Abbey, A. (2005). "Lessons learned and unanswered questions about sexual assault perpetration." J Interpers Violence 20(1): 39-42.
The most important lesson learned about interpersonal violence in the past 20 years is the astonishingly high prevalence of sexual assault in American society. The extensiveness of unreported sexual assault has been repeatedly documented through the use of self-report data from well-constructed surveys of victims and perpetrators. In contrast, little has been learned about how to effectively reduce rates of sexual assault perpetration. Theoretically derived universal prevention programs targeted at adolescents are sorely needed.
Gullickson, T. (1997). "Review of Sexual Assault on the College Campus: The Role of Male Peer Support." PsycCRITIQUES 42(10): 948.
Originally published in Contemporary Psychology: APA Review of Books, 1997, Vol 42(10), 948. Reviews the book, Sexual Assault on the College Campus: The Role of Male Peer Support by Martin Schwartz and Walter S. DeKeserdy (see record 1997-97560-000). In this volume, two sociologists who are experts on date rape and violence discuss the high incidence of sexual assault on North American college campuses. They then present theories of male peer-support, which refer to the key role male social groups play in eventual violence toward women. They also analyze cultural and other contributing factors in campus rape, including the roles of alcohol, objectification of women, and narrow conceptions of masculinity. The volume concludes with recommendations for prevention of campus rape. This well-written, timely volume could be used readily as a supplemental work in classes on close relationships, gender, and the family.
McAnulty, R. D. (2012). "Sex in college: The things they don't write home about." 369.
(from the jacket) Misconceptions about college students' sexual practices abound. Some critics lament the demise of traditional dating in favor of casual sexual encounters. Yet, while the courtship approach to dating has fallen out of favor, most students still dream of finding soul mates and becoming involved in committed relationships. So what is the truth about sex in college? This text draws on recent research to examine just about every aspect of this subject. The book begins with general chapters that offer historical, cross-cultural, and theoretical perspectives on college students' sexual attitudes and behaviors. One chapter offers a framework for understanding the unique developmental perspective of young adults, while another explores the research methods used to study college students' sexual practices. Subsequent chapters cover: dating and intimacy on campus, the perspective of young adults about love, sexuality education and classes, and sexual orientation. The darker side of college sexuality is also examined in chapters centering on such topics as infidelity in college dating relationships, homophobia and sexual harassment on campus, sexual risk-taking and sexually transmitted infections, sexual problems and dysfunction among young adults, and sexual assault among college students.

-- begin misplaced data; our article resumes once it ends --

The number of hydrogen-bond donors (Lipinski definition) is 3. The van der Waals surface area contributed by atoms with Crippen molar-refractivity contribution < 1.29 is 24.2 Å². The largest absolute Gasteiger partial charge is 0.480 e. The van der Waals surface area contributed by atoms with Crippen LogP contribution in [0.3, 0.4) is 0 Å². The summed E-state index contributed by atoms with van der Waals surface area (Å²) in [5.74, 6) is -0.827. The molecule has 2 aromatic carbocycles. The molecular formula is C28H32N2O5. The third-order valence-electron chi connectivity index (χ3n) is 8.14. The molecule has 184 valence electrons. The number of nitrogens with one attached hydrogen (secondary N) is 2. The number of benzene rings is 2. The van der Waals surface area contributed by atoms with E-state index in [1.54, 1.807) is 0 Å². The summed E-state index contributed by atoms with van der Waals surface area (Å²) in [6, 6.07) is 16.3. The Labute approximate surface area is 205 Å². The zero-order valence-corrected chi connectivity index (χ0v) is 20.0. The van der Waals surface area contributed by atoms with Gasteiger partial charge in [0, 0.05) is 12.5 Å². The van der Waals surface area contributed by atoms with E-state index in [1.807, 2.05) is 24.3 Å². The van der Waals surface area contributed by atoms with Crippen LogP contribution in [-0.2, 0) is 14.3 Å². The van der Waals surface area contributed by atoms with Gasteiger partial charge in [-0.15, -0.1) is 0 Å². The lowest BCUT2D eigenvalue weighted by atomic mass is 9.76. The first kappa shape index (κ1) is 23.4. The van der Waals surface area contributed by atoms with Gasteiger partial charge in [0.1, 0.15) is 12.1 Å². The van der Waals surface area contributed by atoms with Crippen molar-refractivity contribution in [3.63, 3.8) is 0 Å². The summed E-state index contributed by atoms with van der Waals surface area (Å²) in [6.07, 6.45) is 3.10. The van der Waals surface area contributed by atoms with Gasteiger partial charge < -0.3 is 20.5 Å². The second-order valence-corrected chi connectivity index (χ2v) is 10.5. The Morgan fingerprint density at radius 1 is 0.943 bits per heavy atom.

Scarce, M. (1997). "Same-sex rape of male college students." Journal of American College Health 45(4): 171-173.
Information on same-sex rape involving men is frequently absent in campus rape education and prevention programming because the general public and popular culture have traditionally viewed rape in a context of violence against women. Available medical and psychological literature indicates the need for expanded prevention, treatment, and research dealing with men who rape other men. Several initiatives in the areas of curriculum infusion, support, services, training, and public policy for addressing same-sex rape of men in campus communities are offered.